Alabama banks preparing to assist small businesses with recovery — ‘Call your banker’
It was only two months ago that the small business sector recorded its highest level of confidence in the last 50 years. Now, most of those same businesses across Alabama await the opportunity to rebuild once the COVID-19 crisis stabilizes.
At the center of that recovery will be Alabama’s banking industry.
A key provision of the historic economic stimulus package passed by Congress, and signed into law by President Donald Trump, is the Small Business Administration’s (SBA) Paycheck Protection Program.
Under this program, small businesses with fewer than 500 employees will be allowed to apply for a low-interest Paycheck Protection loan of up to 2.5 times their average monthly payroll costs to cover expenses related to payroll, health insurance, retirement contributions, covered leave, rent, utilities, and interest on debt payments.
Alabama’s banks will play a pivotal role in getting this much-needed capital into the hands of small businesses all across the state.
In a statement to Yellowhammer News, David Nast, president and CEO of Progress Bank and Trust, stated that his industry is ready to handle the needs of its customers as they take advantage of the federal stimulus package.
“Banks in our state are already very familiar with helping customers access SBA funding,” said Nast, who currently serves as chairman of the Alabama Bankers Association. “Nearly 94% of banks headquartered in Alabama are SBA-approved lenders, and that number could easily grow higher over the next few weeks.”
Reassuring its customers throughout the crisis has been a priority for the Alabama Bankers Association (ABA).
Through its “Safe and Sound” campaign, the ABA has been spreading the message that even in these uncertain times, a bank account is the safest place for funds to be stored.
But the association has also made clear that banks and customers will need to work together to recover from the economic impact of the coronavirus.
“No Alabama bank has closed its doors during this crisis,” Nast said. “Even banks that have changed their lobby hours are still meeting customer needs through drive-thru or online options or by appointment. Regardless of how banks are interacting with their customers, our advice for individuals and small businesses has been to put ‘Call Your Banker’ near the top of the to-do list. While every bank and every customer is unique, bankers can provide access to multiple helpful options, whether it’s applying for an SBA loan or modifying an existing agreement.”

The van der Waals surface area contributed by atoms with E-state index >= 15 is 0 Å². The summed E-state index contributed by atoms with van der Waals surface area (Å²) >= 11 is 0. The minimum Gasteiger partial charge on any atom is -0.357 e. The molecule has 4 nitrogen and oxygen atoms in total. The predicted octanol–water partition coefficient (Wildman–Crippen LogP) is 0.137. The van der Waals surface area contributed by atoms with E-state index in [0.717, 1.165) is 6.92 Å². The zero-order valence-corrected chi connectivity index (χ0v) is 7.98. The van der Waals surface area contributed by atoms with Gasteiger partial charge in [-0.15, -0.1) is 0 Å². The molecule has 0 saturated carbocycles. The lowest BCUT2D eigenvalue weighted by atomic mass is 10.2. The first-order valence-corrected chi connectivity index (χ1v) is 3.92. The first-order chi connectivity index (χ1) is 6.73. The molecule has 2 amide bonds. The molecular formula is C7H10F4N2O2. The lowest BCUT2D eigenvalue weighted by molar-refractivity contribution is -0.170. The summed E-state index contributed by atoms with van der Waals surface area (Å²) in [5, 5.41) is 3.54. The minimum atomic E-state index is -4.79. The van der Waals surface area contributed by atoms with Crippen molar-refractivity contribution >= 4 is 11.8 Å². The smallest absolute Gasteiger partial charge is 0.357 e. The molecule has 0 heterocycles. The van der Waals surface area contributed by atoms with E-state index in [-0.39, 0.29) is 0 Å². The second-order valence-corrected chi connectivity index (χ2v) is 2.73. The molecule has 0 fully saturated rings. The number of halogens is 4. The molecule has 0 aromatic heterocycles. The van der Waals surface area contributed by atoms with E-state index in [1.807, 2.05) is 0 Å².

Treasury Secretary Steve Mnuchin outlined today that loans may be available for small businesses as soon as Friday with filing instructions potentially coming by Monday afternoon.
Wiregrass banker Hope Johnson emphasized that bankers will continue to be one of the best resources for information for customers.
“Congress is clearly positioning SBA to be a key player in the country’s economic recovery,” said Johnson, president and CEO of Slocomb-based Friend Bank and the current treasurer of the Alabama Bankers Association’s Board of Directors. “As an SBA Express lender myself, my advice would be for anyone considering an SBA loan, including the Paycheck Protection loan, to contact your local banker. Importantly, the Paycheck Protection loan may be forgiven if borrowers meet certain payroll requirements.”
When it comes to SBA loans in particular, there are some things small business owners can do to prepare for the next steps.
While regulations related to the Paycheck Protection Program have not been finalized, business-owners should be ready to produce information regarding payroll, debt and overhead expenses when they meet with their banker and apply for one of these loans. The U.S. Chamber of Commerce has prepared a helpful checklist that will answer questions about eligibility, proper documentation, borrowing limits and loan forgiveness.
“Even though this new SBA program is gaining a lot of publicity, it’s likely not the only solution available for customers who have been damaged by the COVID-19 pandemic,” says Johnson. “Alabama banks stand ready to work with our customers during this challenging season, and look forward to helping our small businesses restart Alabama’s economic engine.”
Watch a short video from ABA aiming to help inform its customers during the COVID-19 crisis:
Tim Howe is an owner of Yellowhammer Multimedia